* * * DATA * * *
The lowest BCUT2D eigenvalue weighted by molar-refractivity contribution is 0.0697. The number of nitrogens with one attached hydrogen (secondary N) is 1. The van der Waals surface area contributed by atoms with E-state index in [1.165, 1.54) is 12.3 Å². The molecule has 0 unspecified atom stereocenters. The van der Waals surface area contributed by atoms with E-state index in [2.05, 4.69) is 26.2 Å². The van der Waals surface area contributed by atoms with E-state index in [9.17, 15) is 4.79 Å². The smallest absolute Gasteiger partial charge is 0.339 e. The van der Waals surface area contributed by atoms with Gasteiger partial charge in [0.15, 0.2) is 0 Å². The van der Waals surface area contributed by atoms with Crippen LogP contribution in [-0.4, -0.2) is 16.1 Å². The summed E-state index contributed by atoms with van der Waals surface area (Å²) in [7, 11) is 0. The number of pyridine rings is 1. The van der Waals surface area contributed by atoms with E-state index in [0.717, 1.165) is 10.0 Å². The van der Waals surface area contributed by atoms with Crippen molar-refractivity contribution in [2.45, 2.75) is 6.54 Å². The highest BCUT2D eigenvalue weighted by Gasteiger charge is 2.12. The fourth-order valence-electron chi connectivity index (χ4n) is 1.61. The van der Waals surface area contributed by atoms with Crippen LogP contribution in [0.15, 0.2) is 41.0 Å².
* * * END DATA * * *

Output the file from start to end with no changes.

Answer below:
The lowest BCUT2D eigenvalue weighted by molar-refractivity contribution is 0.0697. The number of nitrogens with one attached hydrogen (secondary N) is 1. The van der Waals surface area contributed by atoms with E-state index in [1.165, 1.54) is 12.3 Å². The molecule has 0 unspecified atom stereocenters. The van der Waals surface area contributed by atoms with E-state index in [2.05, 4.69) is 26.2 Å². The van der Waals surface area contributed by atoms with E-state index in [9.17, 15) is 4.79 Å². The smallest absolute Gasteiger partial charge is 0.339 e. The van der Waals surface area contributed by atoms with Gasteiger partial charge in [0.15, 0.2) is 0 Å². The van der Waals surface area contributed by atoms with Crippen LogP contribution in [-0.4, -0.2) is 16.1 Å². The summed E-state index contributed by atoms with van der Waals surface area (Å²) in [7, 11) is 0. The number of pyridine rings is 1. The van der Waals surface area contributed by atoms with E-state index in [0.717, 1.165) is 10.0 Å². The van der Waals surface area contributed by atoms with Crippen molar-refractivity contribution in [2.45, 2.75) is 6.54 Å². The highest BCUT2D eigenvalue weighted by Gasteiger charge is 2.12. The fourth-order valence-electron chi connectivity index (χ4n) is 1.61. The van der Waals surface area contributed by atoms with Crippen LogP contribution in [0.15, 0.2) is 41.0 Å².